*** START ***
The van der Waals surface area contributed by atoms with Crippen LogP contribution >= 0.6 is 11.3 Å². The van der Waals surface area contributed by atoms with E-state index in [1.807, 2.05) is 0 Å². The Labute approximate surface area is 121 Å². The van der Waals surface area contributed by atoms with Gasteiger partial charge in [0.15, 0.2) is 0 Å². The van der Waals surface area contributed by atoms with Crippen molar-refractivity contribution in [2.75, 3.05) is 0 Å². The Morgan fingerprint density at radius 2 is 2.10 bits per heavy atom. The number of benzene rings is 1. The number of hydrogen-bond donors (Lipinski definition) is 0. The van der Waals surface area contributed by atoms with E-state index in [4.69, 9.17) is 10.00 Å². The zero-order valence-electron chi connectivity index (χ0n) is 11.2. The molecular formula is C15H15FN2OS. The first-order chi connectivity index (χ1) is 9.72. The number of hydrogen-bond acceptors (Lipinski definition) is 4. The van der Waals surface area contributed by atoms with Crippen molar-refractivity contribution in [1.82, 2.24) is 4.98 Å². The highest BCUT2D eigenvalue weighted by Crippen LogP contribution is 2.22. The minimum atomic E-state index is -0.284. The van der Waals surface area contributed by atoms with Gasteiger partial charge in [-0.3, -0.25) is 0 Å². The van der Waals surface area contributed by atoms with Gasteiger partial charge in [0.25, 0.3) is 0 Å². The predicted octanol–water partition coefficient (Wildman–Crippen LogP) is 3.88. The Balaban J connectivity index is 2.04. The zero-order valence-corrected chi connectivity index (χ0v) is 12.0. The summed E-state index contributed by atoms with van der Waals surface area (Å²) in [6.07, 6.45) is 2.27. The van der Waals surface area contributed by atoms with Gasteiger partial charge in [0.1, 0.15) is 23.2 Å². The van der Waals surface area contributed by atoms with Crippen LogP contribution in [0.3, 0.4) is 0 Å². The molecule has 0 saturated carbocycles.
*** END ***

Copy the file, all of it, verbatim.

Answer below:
The van der Waals surface area contributed by atoms with Crippen LogP contribution >= 0.6 is 11.3 Å². The van der Waals surface area contributed by atoms with E-state index in [1.807, 2.05) is 0 Å². The Labute approximate surface area is 121 Å². The van der Waals surface area contributed by atoms with Gasteiger partial charge in [0.15, 0.2) is 0 Å². The van der Waals surface area contributed by atoms with Crippen molar-refractivity contribution in [2.75, 3.05) is 0 Å². The Morgan fingerprint density at radius 2 is 2.10 bits per heavy atom. The number of benzene rings is 1. The number of hydrogen-bond donors (Lipinski definition) is 0. The van der Waals surface area contributed by atoms with E-state index in [4.69, 9.17) is 10.00 Å². The zero-order valence-electron chi connectivity index (χ0n) is 11.2. The molecular formula is C15H15FN2OS. The first-order chi connectivity index (χ1) is 9.72. The number of hydrogen-bond acceptors (Lipinski definition) is 4. The van der Waals surface area contributed by atoms with Crippen molar-refractivity contribution in [1.82, 2.24) is 4.98 Å². The highest BCUT2D eigenvalue weighted by Crippen LogP contribution is 2.22. The minimum atomic E-state index is -0.284. The van der Waals surface area contributed by atoms with Gasteiger partial charge in [-0.3, -0.25) is 0 Å². The van der Waals surface area contributed by atoms with Gasteiger partial charge in [0.25, 0.3) is 0 Å². The predicted octanol–water partition coefficient (Wildman–Crippen LogP) is 3.88. The Balaban J connectivity index is 2.04. The zero-order valence-corrected chi connectivity index (χ0v) is 12.0. The summed E-state index contributed by atoms with van der Waals surface area (Å²) in [6.07, 6.45) is 2.27. The van der Waals surface area contributed by atoms with Gasteiger partial charge in [0.1, 0.15) is 23.2 Å². The van der Waals surface area contributed by atoms with Crippen LogP contribution in [0.3, 0.4) is 0 Å². The molecule has 0 saturated carbocycles.